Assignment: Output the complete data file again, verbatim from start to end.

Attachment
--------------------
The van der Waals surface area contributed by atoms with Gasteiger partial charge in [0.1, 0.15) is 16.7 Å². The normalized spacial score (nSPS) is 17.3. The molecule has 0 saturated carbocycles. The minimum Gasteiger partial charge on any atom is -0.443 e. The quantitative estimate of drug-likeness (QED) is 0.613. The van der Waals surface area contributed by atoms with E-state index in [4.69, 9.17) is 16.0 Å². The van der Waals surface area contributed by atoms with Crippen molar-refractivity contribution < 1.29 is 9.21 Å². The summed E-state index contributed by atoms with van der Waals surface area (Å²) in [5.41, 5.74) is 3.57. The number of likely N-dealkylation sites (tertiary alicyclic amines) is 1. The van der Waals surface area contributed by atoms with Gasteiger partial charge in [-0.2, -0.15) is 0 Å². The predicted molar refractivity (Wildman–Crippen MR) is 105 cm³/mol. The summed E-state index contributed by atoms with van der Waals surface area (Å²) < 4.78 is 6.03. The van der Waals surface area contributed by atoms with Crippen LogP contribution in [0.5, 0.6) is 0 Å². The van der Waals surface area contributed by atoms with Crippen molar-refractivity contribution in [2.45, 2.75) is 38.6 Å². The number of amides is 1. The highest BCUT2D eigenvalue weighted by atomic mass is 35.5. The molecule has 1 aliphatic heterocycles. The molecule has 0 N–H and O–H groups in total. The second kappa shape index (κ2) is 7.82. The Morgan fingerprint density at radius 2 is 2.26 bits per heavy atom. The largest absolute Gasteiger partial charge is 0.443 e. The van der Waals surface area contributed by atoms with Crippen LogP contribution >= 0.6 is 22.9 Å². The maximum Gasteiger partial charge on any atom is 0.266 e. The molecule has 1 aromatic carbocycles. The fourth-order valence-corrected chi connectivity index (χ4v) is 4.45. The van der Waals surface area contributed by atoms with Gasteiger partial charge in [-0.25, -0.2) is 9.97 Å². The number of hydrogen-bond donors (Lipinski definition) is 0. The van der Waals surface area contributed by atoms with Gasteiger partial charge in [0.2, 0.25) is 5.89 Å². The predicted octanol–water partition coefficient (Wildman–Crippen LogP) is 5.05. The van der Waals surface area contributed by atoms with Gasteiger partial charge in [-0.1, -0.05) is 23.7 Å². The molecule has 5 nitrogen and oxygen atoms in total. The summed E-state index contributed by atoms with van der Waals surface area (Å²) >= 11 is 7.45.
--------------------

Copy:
The van der Waals surface area contributed by atoms with Gasteiger partial charge in [0.1, 0.15) is 16.7 Å². The normalized spacial score (nSPS) is 17.3. The molecule has 0 saturated carbocycles. The minimum Gasteiger partial charge on any atom is -0.443 e. The quantitative estimate of drug-likeness (QED) is 0.613. The van der Waals surface area contributed by atoms with E-state index in [4.69, 9.17) is 16.0 Å². The van der Waals surface area contributed by atoms with Crippen molar-refractivity contribution < 1.29 is 9.21 Å². The summed E-state index contributed by atoms with van der Waals surface area (Å²) in [5.41, 5.74) is 3.57. The number of likely N-dealkylation sites (tertiary alicyclic amines) is 1. The van der Waals surface area contributed by atoms with Gasteiger partial charge in [-0.2, -0.15) is 0 Å². The predicted molar refractivity (Wildman–Crippen MR) is 105 cm³/mol. The summed E-state index contributed by atoms with van der Waals surface area (Å²) < 4.78 is 6.03. The van der Waals surface area contributed by atoms with Crippen LogP contribution in [0.5, 0.6) is 0 Å². The van der Waals surface area contributed by atoms with Crippen molar-refractivity contribution in [2.45, 2.75) is 38.6 Å². The number of amides is 1. The highest BCUT2D eigenvalue weighted by atomic mass is 35.5. The molecule has 1 aliphatic heterocycles. The molecule has 0 N–H and O–H groups in total. The second kappa shape index (κ2) is 7.82. The Morgan fingerprint density at radius 2 is 2.26 bits per heavy atom. The largest absolute Gasteiger partial charge is 0.443 e. The van der Waals surface area contributed by atoms with Crippen LogP contribution >= 0.6 is 22.9 Å². The maximum Gasteiger partial charge on any atom is 0.266 e. The molecule has 1 aromatic carbocycles. The fourth-order valence-corrected chi connectivity index (χ4v) is 4.45. The van der Waals surface area contributed by atoms with Gasteiger partial charge in [-0.25, -0.2) is 9.97 Å². The number of hydrogen-bond donors (Lipinski definition) is 0. The van der Waals surface area contributed by atoms with Gasteiger partial charge in [0.2, 0.25) is 5.89 Å². The predicted octanol–water partition coefficient (Wildman–Crippen LogP) is 5.05. The van der Waals surface area contributed by atoms with Gasteiger partial charge in [-0.1, -0.05) is 23.7 Å². The molecule has 5 nitrogen and oxygen atoms in total. The summed E-state index contributed by atoms with van der Waals surface area (Å²) >= 11 is 7.45.